“Beauty is difficult,” Mayor Cacciari said, sounding as if he were addressing a graduate seminar in aesthetics rather than answering a question about municipal policy. He quoted Ezra Pound (the American poet, buried in Venice) quoting Aubrey Beardsley’s line to William Butler Yeats, a kind of literary game of telephone.

Cav on Stage 19

YouTube – Interview – Stage 19

Mark Cavendish has started the Tour three times, but never finished. He’s never made it this far before, and I think you can see the difference in this interview, after his most recent stage win, his fifth this Tour. The arrogance that makes him good television is gone, left behind in the mountains maybe, replaced by an even deeper respect for what his team does to get him to the finish line.

Crazy, but humble still manages to be good TV.

I have to remember to go back to SFU every once and a while to visit this painting. I definitely have to go back to find the artist’s name because I can’t find it now.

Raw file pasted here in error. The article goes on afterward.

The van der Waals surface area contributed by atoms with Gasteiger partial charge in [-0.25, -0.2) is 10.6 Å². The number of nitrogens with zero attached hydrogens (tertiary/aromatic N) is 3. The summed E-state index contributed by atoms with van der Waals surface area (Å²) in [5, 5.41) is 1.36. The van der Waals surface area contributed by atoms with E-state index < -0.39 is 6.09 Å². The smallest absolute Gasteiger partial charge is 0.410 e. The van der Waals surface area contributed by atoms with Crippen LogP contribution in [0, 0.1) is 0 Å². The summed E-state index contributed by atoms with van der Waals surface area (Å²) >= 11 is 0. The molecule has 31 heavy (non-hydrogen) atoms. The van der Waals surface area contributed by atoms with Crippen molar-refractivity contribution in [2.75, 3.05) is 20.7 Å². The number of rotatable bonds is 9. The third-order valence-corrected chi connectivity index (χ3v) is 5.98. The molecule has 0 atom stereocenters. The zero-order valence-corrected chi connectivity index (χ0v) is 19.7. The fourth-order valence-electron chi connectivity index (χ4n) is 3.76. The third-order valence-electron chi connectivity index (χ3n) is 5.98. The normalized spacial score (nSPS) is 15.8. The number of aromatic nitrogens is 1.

Maybe my favourite thing about the semester I spent up on the mountain.

Pianos seem to have been thrown around with frenzied violence–an observation that says as much about the popularity of pianos as it does about the strength of the shocks.

Simon Winchester, A Crack in the Edge of the World: America and the Great California Earthquake of 1906 (255).

The planet very briefly shrugged.

Simon Winchester, A Crack in the Edge of the World: America and the Great California Earthquake of 1906 (13).

The pleasure of sport was so often the chance to indulge in the cessation of time itself–the pitcher dawdling on the mound, the skier poised at the top of a mountain trail, the basketball player with the rough skin of the ball against his palm preparing for a foul shot, the tennis player at set point over his opponent–all of them savoring a moment before committing themselves to action.

George Plimpton, Paper Lion (208)